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Lecture 23 Filters Hung-yi Lee.

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Presentation on theme: "Lecture 23 Filters Hung-yi Lee."— Presentation transcript:

1 Lecture 23 Filters Hung-yi Lee

2 Filter Types wco : cutoff frequency Bandwidth B = wu - wl
Lowpass filter Highpass filter Notch filter Bandpass filter

3 Real World Ideal filter

4 Transfer Function – Rules
Filter is characterized by its transfer function The poles should be at the left half of the s-plane. We only consider stable filter. Given a complex pole or zero, its complex conjugate is also pole or zero.

5 Transfer Function – Rules
Filter is characterized by its transfer function As the frequency increase, the output will become infinity. :improper filter Remember the two rules :proper filter We only consider proper filer. The filters consider have more poles than zeros.

6 Filter Order Order = n The order of the denominator is the order of the filter. order=1 order=4

7 Outline Textbook: Chapter 11.2 Second-order Filter First-order Filters
Lowpass Filter Highpass Filter Lowpass Filter Highpass Filter Bandpss Filter Notch Filter

8 First-order Filters

9 Firsr-order Filters Case 1: Case 2: zero or first order 0 or 1 zero
1 pole Case 1: 1 pole, 0 zero Case 2: 1 pole, 1 zero

10 Firsr-order Filters - Case 1
Lowpass filter As ω increases Magnitude decrease Phase decrease Pole p is on the negative real axis

11 Firsr-order Filters - Case 1
Amplitude of the transfer function of the first-order low pass filter Ideal Lowpass filter First-order Lowpass filter

12 Firsr-order Filters - Case 1
Find cut-off frequency ωco of the first-order low pass filter Lowpass filter At DC Find cut-off frequency ωco such that

13 Firsr-order Filters - Case 2
Case 2-1: Absolute value of zero is smaller than pole Magnitude is proportional to the length of green line divided by the length of the blue line Zero can be positive or negative Low frequency ≈ |z|/|p| Because |z|<|p| The low frequency signal will be attenuated If z=0, the low frequency can be completely block Not a low pass

14 Firsr-order Filters - Case 2
Case 2-1: Absolute value of zero is smaller than pole Magnitude is proportional to the length of green line divided by the length of the blue line High frequency The high frequency signal will pass High pass If z=0 (completely block low frequency)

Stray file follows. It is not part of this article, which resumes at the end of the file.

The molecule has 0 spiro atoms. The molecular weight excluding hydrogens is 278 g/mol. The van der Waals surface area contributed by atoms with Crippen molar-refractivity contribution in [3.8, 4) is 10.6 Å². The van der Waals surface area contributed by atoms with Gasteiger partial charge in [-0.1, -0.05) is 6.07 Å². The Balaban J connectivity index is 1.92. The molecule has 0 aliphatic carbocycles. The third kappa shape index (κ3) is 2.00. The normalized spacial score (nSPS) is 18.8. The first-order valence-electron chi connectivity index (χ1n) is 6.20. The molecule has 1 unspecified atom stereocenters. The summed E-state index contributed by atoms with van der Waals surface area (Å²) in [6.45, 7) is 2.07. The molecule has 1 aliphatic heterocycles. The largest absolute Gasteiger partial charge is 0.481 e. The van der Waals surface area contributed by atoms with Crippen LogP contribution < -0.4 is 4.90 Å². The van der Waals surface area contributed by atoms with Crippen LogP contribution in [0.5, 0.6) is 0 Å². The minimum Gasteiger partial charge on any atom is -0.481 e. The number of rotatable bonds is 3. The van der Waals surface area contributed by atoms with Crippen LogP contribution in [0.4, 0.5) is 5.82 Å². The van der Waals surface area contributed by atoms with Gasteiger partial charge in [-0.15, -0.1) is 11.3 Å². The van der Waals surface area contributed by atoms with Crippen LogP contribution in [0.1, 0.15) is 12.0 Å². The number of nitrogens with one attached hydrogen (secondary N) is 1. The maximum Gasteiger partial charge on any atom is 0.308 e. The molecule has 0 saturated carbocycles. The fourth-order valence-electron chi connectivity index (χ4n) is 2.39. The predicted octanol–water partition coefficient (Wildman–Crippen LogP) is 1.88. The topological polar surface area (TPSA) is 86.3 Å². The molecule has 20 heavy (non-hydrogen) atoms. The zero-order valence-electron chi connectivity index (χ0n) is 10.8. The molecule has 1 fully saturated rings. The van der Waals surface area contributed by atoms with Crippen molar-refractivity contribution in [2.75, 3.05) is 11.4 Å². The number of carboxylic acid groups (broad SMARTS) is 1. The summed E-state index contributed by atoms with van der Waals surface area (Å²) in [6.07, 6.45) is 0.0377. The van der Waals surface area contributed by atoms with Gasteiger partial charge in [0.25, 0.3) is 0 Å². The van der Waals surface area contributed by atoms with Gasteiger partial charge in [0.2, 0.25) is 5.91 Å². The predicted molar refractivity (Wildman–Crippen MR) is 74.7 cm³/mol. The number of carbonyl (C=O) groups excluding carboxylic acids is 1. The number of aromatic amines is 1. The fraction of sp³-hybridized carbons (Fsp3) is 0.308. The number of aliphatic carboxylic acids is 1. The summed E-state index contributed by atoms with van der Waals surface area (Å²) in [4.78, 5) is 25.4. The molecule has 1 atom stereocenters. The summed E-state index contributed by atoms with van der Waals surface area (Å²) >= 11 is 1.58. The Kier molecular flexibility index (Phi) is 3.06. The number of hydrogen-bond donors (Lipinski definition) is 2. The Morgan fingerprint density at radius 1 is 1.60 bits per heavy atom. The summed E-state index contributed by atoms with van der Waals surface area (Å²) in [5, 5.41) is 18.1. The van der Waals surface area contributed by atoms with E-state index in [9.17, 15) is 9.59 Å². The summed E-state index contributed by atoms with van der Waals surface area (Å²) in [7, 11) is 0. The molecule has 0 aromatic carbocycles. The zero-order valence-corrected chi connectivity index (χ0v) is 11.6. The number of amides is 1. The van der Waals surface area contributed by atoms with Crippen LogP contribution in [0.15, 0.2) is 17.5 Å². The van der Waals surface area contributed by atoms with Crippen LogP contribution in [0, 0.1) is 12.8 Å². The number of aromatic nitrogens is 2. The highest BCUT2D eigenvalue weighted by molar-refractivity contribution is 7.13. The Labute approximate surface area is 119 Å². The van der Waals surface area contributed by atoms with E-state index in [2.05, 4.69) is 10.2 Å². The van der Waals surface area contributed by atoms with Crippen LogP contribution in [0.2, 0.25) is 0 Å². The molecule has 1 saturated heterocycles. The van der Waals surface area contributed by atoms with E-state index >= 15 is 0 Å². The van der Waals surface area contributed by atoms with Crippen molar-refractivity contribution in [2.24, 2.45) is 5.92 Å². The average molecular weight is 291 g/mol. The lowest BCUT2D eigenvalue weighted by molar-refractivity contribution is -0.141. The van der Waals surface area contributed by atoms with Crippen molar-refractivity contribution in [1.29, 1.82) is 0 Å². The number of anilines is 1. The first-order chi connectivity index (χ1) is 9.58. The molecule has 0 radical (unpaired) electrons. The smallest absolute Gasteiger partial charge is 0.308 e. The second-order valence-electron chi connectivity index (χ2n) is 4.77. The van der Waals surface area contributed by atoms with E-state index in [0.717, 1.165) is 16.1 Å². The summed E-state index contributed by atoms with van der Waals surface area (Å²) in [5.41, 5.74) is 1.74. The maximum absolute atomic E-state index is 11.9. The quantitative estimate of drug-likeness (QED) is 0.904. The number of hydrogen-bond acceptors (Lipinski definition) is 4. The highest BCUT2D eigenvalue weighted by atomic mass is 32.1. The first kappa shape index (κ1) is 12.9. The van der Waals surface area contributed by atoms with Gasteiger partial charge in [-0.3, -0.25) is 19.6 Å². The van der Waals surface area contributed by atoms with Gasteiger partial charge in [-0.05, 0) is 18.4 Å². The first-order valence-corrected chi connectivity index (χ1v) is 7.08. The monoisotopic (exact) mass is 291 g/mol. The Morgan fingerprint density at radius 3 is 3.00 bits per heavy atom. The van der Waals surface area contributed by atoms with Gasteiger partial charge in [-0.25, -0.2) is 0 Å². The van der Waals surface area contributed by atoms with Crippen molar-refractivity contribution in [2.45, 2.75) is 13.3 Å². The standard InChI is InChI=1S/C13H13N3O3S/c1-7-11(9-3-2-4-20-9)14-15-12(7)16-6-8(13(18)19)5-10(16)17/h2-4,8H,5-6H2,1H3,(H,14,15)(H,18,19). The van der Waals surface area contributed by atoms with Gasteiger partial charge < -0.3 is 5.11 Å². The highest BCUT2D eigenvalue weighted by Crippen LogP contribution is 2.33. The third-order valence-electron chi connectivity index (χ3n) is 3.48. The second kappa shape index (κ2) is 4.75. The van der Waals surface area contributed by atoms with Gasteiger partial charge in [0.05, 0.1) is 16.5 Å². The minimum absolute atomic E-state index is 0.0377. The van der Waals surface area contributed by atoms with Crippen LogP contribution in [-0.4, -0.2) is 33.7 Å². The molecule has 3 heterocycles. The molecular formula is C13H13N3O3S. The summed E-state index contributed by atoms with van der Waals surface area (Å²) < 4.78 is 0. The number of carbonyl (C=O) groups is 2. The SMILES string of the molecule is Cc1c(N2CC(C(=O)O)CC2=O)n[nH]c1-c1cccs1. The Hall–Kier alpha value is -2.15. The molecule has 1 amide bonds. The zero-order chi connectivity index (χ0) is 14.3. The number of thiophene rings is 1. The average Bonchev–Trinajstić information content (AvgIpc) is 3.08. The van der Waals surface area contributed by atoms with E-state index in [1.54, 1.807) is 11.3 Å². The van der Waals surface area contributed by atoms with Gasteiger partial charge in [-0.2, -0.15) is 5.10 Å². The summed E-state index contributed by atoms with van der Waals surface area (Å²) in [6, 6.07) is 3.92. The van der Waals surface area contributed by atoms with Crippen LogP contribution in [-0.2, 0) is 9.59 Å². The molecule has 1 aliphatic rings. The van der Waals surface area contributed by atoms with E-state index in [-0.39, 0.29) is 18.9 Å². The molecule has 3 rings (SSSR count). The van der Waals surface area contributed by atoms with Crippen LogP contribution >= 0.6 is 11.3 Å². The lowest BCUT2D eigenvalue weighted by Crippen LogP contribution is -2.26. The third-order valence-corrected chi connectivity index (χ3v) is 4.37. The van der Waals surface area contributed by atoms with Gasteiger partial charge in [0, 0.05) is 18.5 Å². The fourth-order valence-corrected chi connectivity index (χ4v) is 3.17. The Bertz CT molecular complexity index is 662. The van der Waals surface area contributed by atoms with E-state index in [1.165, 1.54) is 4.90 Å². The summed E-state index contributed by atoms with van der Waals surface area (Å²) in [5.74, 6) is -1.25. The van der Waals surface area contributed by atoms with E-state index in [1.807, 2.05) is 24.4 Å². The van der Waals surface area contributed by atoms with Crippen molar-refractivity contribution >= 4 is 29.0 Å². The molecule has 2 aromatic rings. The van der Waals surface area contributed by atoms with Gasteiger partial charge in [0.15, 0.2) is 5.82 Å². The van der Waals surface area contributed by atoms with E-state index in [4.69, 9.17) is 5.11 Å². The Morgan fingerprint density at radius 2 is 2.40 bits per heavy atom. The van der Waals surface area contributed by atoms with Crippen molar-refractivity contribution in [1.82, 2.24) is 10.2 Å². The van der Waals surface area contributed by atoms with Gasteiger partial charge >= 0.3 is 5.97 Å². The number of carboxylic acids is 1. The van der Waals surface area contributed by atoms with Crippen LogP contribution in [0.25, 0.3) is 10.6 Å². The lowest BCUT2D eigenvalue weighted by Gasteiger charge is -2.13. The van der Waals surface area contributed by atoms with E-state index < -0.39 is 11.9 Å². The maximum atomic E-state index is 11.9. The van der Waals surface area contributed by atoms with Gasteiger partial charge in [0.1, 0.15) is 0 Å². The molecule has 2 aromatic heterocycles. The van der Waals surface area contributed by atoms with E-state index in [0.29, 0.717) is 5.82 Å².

15 First-order Filters - Case 2
Find cut-off frequency ωco of the first-order high pass filter (the same as low pass filter)

16 First-order Filters - Case 2
Case 2-2: Absolute value of zero is larger than pole Low frequency ≈ |z|/|p| Because |z|>|p| The low frequency signal will be enhanced. High frequency: magnitude is 1 The high frequency signal will pass. Neither high pass nor low pass

17 First-order Filters Consider vin as input (pole) If vl is output
Reasonable from intuition If vl is output Lowpass filter If vh is output Highpass filter (pole)

18 First-order Filters (pole)

19 Cascading Two Lowpass Filters

20 Cascading Two Lowpass Filters

21 Cascading Two Lowpass Filters
The first low pass filter is influenced by the second low pass filter!

22 Cascading Two Lowpass Filters

23 Cascading Two Lowpass Filters

24 Second-order Filters

25 Second-order Filter Case 1: No zeros Must having two poles Case 2:
0, 1 or 2 zeros Second order 2 poles Case 1: No zeros Must having two poles Case 2: One zeros Case 3: Two zeros

26 Second-order Filter – Case 1

27 Second-order Filter – Case 1
Real Poles The magnitude is As ω increases The magnitude monotonically decreases. Decrease faster than first order low pass

28 Second-order Filter – Case 1
Complex Poles The magnitude is As ω increases, l1 decrease first and then increase. l2 always increase What will happen to magnitude? 1. Increase 2. Decrease 3. Increase, then decrease 4. Decrease, then increase

29 Second-order Filter – Case 1
Complex Poles If ω > ωd l1 and l2 both increase. The magnitude must decrease. What will happen to magnitude? 1. Increase 2. Decrease 3. Increase, then decrease 4. Decrease, then increase